“You could probably poll 50 people and not one would think you could eat a jar of mustard for dinner,” says Kaysen, laughing. “But it reveals something wonderful about Jamie. He doesn’t have any preconceived notions—which is why he’s such a good thinker. He doesn’t rule things out off the top of his head just because they don’t seem right. And that can get you a great theory, or it can get you a mustard dinner.”

For the most part, it has gotten Jamie Robins great theories.

ABOUT NINETY PERCENT of research in epidemiology and the social sciences is based on observational data, Robins says, adding that “It’s easier to do an observational study than a randomized study.” While an observational trial looks at phenomena in a population—say, heart attacks in postmenopausal women—and infers possible causes from other data collected, such as diet or medications, a randomized trial artificially assigns subjects to either a test group or a control group by the flip of a coin and then compares outcomes. Though considered the gold standard in research, randomized studies are often impractical, too costly, or even unethical: To observe the effects of second-hand smoke on children, for example, scientists would have to expose some kids intentionally.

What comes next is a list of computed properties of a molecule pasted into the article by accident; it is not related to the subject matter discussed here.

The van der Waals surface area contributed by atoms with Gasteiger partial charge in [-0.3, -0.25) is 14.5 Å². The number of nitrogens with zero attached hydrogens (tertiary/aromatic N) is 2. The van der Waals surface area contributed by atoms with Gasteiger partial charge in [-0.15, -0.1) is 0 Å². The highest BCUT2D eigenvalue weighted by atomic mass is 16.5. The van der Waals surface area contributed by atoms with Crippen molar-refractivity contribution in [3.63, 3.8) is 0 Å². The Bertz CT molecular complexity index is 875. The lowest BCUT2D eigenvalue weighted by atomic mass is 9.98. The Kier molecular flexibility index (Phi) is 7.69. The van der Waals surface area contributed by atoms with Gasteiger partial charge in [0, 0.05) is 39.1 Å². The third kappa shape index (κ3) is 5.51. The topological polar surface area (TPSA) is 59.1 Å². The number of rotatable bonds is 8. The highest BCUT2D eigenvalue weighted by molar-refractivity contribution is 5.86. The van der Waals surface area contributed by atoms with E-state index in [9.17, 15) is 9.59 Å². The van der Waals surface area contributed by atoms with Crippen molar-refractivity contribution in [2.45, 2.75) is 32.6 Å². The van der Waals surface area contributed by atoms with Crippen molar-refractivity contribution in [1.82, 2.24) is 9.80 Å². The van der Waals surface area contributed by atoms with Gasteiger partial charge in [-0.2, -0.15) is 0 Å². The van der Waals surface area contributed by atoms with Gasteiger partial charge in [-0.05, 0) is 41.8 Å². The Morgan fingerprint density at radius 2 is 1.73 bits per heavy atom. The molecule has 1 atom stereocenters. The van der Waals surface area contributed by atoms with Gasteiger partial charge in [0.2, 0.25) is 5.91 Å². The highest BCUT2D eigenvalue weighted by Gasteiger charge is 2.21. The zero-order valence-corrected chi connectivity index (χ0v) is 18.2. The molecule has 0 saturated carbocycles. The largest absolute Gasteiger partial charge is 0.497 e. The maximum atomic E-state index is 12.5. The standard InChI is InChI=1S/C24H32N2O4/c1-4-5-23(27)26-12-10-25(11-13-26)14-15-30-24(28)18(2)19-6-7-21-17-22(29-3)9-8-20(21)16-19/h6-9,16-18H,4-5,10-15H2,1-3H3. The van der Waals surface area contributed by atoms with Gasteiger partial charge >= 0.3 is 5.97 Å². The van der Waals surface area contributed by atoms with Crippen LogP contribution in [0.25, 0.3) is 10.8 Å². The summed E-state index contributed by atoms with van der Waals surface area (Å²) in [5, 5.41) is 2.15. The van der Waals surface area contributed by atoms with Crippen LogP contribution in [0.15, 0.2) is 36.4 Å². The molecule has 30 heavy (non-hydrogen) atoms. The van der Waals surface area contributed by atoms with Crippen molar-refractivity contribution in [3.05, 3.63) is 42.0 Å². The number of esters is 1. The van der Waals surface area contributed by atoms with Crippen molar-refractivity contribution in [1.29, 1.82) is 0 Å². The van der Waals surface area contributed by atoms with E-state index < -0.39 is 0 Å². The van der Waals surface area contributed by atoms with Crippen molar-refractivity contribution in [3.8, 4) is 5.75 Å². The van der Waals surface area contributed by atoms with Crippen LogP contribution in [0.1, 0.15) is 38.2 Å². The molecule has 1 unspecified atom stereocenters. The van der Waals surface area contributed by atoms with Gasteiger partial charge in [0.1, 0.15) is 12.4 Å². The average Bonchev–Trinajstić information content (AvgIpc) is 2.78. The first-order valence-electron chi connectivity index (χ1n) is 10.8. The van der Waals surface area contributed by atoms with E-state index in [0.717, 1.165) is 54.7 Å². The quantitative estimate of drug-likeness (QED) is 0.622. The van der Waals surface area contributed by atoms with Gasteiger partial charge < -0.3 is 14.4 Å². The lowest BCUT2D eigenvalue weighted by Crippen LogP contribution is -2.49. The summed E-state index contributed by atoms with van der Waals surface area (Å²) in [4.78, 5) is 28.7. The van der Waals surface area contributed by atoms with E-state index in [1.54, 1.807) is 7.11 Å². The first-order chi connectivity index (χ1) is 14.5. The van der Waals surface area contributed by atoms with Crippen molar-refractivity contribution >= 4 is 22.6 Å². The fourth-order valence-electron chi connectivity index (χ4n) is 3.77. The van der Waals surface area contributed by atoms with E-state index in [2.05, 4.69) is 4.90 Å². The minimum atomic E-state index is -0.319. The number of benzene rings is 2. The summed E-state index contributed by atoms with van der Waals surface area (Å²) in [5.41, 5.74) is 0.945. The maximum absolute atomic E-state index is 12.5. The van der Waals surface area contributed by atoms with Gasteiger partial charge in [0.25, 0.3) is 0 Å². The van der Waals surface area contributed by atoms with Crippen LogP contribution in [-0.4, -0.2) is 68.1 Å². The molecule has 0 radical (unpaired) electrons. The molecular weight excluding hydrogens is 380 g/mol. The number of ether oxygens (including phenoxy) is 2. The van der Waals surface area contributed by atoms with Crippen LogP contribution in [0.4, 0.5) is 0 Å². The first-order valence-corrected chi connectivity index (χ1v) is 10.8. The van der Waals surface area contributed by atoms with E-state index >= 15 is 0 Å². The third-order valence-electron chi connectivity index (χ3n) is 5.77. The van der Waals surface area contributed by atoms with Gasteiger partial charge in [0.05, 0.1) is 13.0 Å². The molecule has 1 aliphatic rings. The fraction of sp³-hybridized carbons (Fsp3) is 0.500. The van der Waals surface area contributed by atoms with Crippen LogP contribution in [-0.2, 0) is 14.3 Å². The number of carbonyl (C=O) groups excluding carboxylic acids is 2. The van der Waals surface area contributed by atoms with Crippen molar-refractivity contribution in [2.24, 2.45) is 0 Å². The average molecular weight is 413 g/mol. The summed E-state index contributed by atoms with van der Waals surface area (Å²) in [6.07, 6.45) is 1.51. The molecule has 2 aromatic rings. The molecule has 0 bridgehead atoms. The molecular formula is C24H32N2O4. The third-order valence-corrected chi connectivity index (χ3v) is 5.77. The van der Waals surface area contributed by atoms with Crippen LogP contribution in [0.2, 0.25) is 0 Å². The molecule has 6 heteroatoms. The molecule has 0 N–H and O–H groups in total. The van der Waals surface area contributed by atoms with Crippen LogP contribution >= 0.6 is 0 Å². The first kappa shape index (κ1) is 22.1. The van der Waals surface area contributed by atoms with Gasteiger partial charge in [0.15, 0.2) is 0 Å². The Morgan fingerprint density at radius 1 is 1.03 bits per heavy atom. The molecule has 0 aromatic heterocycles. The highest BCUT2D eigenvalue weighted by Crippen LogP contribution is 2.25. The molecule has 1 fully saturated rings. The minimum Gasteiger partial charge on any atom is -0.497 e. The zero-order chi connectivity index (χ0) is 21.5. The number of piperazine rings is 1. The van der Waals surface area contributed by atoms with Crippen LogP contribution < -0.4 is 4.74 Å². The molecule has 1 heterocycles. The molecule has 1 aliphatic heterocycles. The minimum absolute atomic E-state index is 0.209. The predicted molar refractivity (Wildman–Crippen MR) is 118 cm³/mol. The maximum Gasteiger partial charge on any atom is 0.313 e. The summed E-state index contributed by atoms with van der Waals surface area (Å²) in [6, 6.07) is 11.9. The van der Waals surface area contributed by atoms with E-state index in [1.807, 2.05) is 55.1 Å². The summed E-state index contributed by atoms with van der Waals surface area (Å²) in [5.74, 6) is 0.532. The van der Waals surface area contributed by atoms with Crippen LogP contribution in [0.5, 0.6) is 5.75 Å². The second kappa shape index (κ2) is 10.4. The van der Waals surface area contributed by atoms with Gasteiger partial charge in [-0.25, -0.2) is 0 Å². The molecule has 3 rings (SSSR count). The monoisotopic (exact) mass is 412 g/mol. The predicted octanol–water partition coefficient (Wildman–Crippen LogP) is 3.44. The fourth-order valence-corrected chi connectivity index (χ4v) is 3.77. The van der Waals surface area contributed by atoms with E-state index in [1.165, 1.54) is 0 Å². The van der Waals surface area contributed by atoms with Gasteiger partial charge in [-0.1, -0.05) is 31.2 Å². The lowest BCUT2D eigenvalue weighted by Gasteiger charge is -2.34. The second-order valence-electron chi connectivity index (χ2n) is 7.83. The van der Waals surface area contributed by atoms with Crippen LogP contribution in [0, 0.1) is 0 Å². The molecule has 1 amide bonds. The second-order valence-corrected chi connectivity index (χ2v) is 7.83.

But there’s a problem with interpreting observational data, and it’s known as causality.

At the most basic level, establishing causality means proving that one thing causes another, explains Gary King, the David Florence Professor of Government and director of Harvard’s Institute for Quantitative Social Science, where Robins is a faculty associate. Demonstrating cause and effect is “easy to do when the signals are screamingly clear: When a bullet goes through your heart, you die. But when the signals are not strong, as in nutrition, for example, causality is a lot more difficult to define,” King says.